Cylance said:
This may be the first actual threat that takes advantage of it that has been found.
 


Ric Ford

MacInTouch
Here's more about the sophisticated "fileless" Mac malware recently discovered and dissected:
Dan Goodin said:
Newly discovered Mac malware uses “fileless” technique to remain stealthy
Hackers believed to be working for the North Korean government have upped their game with a recently discovered Mac trojan that uses in-memory execution to remain stealthy.

In-memory execution, also known as fileless infection, never writes anything to a computer hard drive. Instead, it loads malicious code directly into memory and executes it from there. The technique is an effective way to evade antivirus protection because there’s no file to be analyzed or flagged as suspicious.
 


Ric Ford

MacInTouch
I think I may have mentioned "malvertising" previously. Here's a bit more about the problem, and its effect on Apple users...
Forbes said:
New iPhone Security Alert: ‘iPhone Only’ Krampus-3PC Malware Campaign Confirmed
There is no doubt that when it comes to security, the iPhone is a pretty good choice of smartphone. That's probably why so many infosecurity professionals, especially ethical hackers and security researchers, use one themselves. However, just because the iPhone runs a tight ship from the security perspective, that doesn't mean that users are immune from attacks. Recent bugs that could allow an attacker to lock you out of your iPhone, vulnerabilities that could effectively brick the iPhone with a malicious iMessage and even security exploits present on a brand new iPhone 11 all prove that. Sure, there's no doubting that the iPhone is less prone to the kind of shocking Android malware attacks we are so used to reading about. This doesn't mean that iPhone users can afford to get complacent, though. It has been thought for the longest time that threat actors were producing malware variants specifically coded for iOS. Now one totally iPhone specific malware campaign has been spotted being actively exploited in the wild.

... The Media Trust DSO report revealed that malvertising, also known as a badvert attack, was employed to distribute the Krampus-3PC malware. More than 100 popular publishing websites, including many online newspapers, are said to have inadvertently delivered up the malicious adverts from a legitimate advertising technology vendor.

iPhone users browsing these sites and viewing these badverts would be attacked without any user interaction being required.
#applesecurity #malvertising #badvert #iPhone #iOS #malware #Krampus-3PC
 



I guess I can see reasons for not disclosing the names of the sites that served up malvertising, but I am not sure they are sufficiently good reasons.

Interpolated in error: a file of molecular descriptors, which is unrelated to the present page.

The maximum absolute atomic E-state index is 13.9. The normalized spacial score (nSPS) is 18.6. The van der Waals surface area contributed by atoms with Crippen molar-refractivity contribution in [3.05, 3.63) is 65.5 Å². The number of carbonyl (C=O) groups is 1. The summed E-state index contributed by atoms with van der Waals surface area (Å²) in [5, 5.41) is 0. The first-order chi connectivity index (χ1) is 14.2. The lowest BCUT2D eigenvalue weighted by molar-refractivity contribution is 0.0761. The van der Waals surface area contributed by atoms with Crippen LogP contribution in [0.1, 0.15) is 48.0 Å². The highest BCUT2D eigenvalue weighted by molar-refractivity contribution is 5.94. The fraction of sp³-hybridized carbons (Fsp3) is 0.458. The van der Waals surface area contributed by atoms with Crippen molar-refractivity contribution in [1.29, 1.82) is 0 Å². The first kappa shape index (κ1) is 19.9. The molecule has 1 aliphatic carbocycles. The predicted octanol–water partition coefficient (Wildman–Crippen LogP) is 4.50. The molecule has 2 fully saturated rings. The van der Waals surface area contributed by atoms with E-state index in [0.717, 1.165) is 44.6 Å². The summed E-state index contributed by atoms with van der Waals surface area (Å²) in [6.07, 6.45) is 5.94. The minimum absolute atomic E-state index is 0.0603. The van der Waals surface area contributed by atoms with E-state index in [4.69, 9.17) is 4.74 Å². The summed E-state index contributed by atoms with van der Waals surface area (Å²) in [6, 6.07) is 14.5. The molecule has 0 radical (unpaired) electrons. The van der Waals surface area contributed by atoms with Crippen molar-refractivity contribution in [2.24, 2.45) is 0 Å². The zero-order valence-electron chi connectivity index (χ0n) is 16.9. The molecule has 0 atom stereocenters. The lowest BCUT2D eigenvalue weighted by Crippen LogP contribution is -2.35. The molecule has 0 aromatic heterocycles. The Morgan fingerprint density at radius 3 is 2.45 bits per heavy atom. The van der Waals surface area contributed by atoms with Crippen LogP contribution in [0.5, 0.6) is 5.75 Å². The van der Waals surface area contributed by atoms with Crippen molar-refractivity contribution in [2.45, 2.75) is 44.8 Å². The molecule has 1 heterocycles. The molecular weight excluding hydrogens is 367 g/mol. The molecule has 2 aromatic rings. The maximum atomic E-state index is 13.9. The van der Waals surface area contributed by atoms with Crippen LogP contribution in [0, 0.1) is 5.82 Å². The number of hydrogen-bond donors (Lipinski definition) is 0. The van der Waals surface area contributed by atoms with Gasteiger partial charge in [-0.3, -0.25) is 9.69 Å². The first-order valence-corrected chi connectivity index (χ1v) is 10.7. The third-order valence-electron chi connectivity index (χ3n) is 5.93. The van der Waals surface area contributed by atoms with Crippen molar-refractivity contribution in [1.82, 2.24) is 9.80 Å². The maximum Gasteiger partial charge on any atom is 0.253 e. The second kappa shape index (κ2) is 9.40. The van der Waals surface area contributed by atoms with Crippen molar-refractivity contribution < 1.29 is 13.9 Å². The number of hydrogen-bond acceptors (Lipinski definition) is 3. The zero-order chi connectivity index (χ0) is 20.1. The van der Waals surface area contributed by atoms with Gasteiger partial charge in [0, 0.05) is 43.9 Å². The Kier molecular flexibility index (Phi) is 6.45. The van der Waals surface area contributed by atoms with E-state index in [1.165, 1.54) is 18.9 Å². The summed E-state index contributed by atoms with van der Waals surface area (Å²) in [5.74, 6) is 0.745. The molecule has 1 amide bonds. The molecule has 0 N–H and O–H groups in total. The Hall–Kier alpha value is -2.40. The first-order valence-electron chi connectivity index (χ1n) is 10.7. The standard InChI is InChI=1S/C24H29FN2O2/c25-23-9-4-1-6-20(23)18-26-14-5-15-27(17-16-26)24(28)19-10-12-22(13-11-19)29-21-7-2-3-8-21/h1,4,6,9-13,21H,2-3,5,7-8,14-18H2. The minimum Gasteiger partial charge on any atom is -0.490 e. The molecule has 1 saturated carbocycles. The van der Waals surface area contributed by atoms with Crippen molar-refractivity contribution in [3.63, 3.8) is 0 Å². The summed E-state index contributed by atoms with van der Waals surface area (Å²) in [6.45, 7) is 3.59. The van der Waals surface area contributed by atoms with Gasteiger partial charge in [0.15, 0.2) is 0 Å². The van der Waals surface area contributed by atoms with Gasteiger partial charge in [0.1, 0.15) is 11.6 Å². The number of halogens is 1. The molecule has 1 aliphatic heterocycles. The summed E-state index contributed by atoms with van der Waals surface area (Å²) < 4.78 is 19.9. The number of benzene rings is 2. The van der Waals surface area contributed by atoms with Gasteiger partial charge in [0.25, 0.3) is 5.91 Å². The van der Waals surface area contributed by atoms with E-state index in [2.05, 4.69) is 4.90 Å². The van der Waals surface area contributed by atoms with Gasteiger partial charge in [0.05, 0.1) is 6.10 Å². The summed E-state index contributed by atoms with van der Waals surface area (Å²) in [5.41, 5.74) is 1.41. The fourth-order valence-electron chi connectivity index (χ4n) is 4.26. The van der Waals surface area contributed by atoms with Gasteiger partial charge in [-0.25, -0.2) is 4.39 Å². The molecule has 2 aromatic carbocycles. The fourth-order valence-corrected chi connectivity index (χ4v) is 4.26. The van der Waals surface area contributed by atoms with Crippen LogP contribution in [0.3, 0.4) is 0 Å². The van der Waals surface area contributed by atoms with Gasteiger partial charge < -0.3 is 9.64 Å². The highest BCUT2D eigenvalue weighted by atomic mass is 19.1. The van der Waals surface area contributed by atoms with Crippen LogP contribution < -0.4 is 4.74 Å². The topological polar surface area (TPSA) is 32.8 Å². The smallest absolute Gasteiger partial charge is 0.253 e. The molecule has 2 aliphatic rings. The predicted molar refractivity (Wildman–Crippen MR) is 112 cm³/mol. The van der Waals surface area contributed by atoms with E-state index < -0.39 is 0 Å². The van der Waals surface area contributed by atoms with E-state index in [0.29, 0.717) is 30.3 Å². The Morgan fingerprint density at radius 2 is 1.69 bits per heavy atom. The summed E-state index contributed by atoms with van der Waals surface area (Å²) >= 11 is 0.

Ironic that clicking on the headline to learn more about this malware takes you to the Forbes site, whereupon I get this message:
Forbes said:
Please help us continue to provide you with free, quality journalism by turning off your ad blocker on our site.
 


[FYI:]
SentinalOne said:
MacOS Malware Outbreaks 2019 | The Second 6 Months
Earlier this year, we did a roundup of the first 6 months of MacOS malware in 2019, noting that there had been quite an uptick in outbreaks, from a return of OSX.Dok and Lazarus to new cryptominers, a fake WhatsApp trojan and the rapid development of a macOS bug which allowed remotely-hosted attacker code to execute on a local machine without warning from Gatekeeper. So what have attackers been up to since then, and what new tricks and tips do defenders need to be aware of? Let’s take a look at macOS malware from July to December, 2019.
 


Ric Ford

MacInTouch
Nasty Mac malware from North Korea is evolving:
The Register said:
In a desperate bid to stay relevant in 2020's geopolitical upheaval, N. Korea upgrades its Apple Jeus macOS malware
Malware hunters are sounding the alarm over a new, more effective version of the North Korean "Apple Jeus" macOS software nasty.

The team at Kaspersky Lab's Global Research and Analysis Team has dissected what they say is a 'sequel' to the 2018 outbreak that targeted users on cryptocurrency sites for account theft.

Believed to be operating out of North Korea on behalf of the nation's authoritarian government, the Lazarus group looks to bring cash into the sanction-hit government's coffers by way of hacks on financial institutions, phishing and currency mining and theft operations.

... "We identified significant changes to the group’s attack methodology," the Kaspersky team explained. "To attack macOS users, the Lazarus group has developed homemade macOS malware, and added an authentication mechanism to deliver the next stage payload very carefully, as well as loading the next-stage payload without touching the disk."